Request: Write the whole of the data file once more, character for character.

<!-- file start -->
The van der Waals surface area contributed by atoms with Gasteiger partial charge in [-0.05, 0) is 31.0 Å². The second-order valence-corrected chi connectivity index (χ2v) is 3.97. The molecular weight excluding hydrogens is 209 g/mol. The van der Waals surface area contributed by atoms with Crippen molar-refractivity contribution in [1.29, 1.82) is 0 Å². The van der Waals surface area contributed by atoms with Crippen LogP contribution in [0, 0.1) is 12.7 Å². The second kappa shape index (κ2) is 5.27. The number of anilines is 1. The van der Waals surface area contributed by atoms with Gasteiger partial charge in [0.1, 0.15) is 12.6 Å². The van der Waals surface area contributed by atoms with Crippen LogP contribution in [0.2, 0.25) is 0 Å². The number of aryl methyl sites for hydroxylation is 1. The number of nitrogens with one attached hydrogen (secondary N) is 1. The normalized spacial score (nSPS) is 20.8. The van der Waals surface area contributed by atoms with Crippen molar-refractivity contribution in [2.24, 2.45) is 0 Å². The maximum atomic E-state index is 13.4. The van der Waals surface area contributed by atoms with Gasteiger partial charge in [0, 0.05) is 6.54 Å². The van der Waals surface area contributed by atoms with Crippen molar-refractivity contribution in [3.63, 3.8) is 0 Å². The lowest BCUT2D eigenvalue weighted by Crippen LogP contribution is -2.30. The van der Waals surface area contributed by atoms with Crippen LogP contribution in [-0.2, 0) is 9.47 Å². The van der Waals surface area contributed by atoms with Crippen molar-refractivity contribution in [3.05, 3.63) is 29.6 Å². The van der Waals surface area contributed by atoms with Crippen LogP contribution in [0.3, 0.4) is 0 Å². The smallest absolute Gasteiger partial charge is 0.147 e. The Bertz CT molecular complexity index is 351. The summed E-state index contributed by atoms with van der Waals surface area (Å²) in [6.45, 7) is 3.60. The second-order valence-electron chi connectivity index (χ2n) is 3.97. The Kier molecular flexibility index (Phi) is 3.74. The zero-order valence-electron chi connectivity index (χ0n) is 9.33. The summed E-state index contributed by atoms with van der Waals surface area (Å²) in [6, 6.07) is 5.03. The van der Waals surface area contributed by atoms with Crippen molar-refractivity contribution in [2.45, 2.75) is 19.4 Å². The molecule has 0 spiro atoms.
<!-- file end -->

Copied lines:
The van der Waals surface area contributed by atoms with Gasteiger partial charge in [-0.05, 0) is 31.0 Å². The second-order valence-corrected chi connectivity index (χ2v) is 3.97. The molecular weight excluding hydrogens is 209 g/mol. The van der Waals surface area contributed by atoms with Crippen molar-refractivity contribution in [1.29, 1.82) is 0 Å². The van der Waals surface area contributed by atoms with Crippen LogP contribution in [0, 0.1) is 12.7 Å². The second kappa shape index (κ2) is 5.27. The number of anilines is 1. The van der Waals surface area contributed by atoms with Gasteiger partial charge in [0.1, 0.15) is 12.6 Å². The van der Waals surface area contributed by atoms with Crippen LogP contribution in [0.2, 0.25) is 0 Å². The number of aryl methyl sites for hydroxylation is 1. The number of nitrogens with one attached hydrogen (secondary N) is 1. The normalized spacial score (nSPS) is 20.8. The van der Waals surface area contributed by atoms with Crippen molar-refractivity contribution in [2.24, 2.45) is 0 Å². The maximum atomic E-state index is 13.4. The van der Waals surface area contributed by atoms with Gasteiger partial charge in [0, 0.05) is 6.54 Å². The van der Waals surface area contributed by atoms with Crippen molar-refractivity contribution in [3.63, 3.8) is 0 Å². The lowest BCUT2D eigenvalue weighted by Crippen LogP contribution is -2.30. The van der Waals surface area contributed by atoms with Crippen LogP contribution in [-0.2, 0) is 9.47 Å². The van der Waals surface area contributed by atoms with Crippen molar-refractivity contribution in [3.05, 3.63) is 29.6 Å². The van der Waals surface area contributed by atoms with Crippen LogP contribution in [0.3, 0.4) is 0 Å². The smallest absolute Gasteiger partial charge is 0.147 e. The Bertz CT molecular complexity index is 351. The summed E-state index contributed by atoms with van der Waals surface area (Å²) in [6.45, 7) is 3.60. The second-order valence-electron chi connectivity index (χ2n) is 3.97. The Kier molecular flexibility index (Phi) is 3.74. The zero-order valence-electron chi connectivity index (χ0n) is 9.33. The summed E-state index contributed by atoms with van der Waals surface area (Å²) in [6, 6.07) is 5.03. The van der Waals surface area contributed by atoms with Crippen molar-refractivity contribution in [2.45, 2.75) is 19.4 Å². The molecule has 0 spiro atoms.